Hydrofacies Distribution and Correlation in the Miami Valley Aquifer System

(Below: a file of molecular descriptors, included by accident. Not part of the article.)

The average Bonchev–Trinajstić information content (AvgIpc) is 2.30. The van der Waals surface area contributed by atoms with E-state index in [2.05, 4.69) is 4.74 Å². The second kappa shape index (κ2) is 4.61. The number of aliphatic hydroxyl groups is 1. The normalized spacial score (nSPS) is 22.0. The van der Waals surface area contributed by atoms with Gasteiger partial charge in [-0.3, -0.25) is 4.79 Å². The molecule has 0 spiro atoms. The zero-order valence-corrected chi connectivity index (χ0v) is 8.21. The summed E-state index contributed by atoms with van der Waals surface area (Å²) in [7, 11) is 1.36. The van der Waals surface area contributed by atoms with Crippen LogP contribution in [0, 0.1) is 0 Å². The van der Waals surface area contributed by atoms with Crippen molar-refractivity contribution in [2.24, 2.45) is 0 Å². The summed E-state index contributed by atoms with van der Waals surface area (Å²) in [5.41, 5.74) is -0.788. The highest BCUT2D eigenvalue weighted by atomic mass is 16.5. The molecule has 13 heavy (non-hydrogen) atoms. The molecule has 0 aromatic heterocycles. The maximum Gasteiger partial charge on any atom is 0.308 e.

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This study combines geostatistical analyses with geologic interpretations to further the quantitative understanding of physical heterogeneity within glaciofluvial aquifers. The stochastic simulation of aquifers requires quantitative measures of heterogeneity, including both cumulative distribution and spatial correlation functions. The heterogeneity in glaciofluvial aquifers is typified by low-permeability facies (e.g., till or lacustrine clay) juxtaposed with high-permeability facies (e.g., sand and gravel outwash). The Miami Valley aquifer system was examined at multiple sites for the spatial distribution and correlation of these two hydrofacies. Binary indicator geostatistics were used to quantitatively determine, at each site, the relative volume of each hydrofacies, their spatial distribution, the major principal direction of their spatial correlation, the minor principal direction, and the correlation range in these directions. The percent by volume of the system that is aquitard material decreases down the valley, from 31% to 12%. Each site has an elevation zone with more aquitard material relative to other elevations at that site. The percent aquitard material in these zones decreases down the valley from 45% to 22%. The maximum principal direction of spatial correlation in the aquitard zones generally is NE-SW, subparallel to the trend of the bedrock valley, with a range of the order of 0.75 km and minimum/maximum anisotropy ratio of 0.4. The locations exceeding 0.5 probability of aquitard occurrence generally occur on the valley margins. Thus, among the sites investigated, there is a trend down the valley in the ratio of aquitard volume to aquifer volume, and the spatial correlation and distribution of aquitard material are similar within the aquitard zones. Furthermore, these findings are consistent with aspects of the subglacial and proglacial depositional environments responsible for the facies assemblage and thus are likely to be applicable to other parts of the aquifer system and other aquifer systems where similar geologic processes are inferred to have existed.



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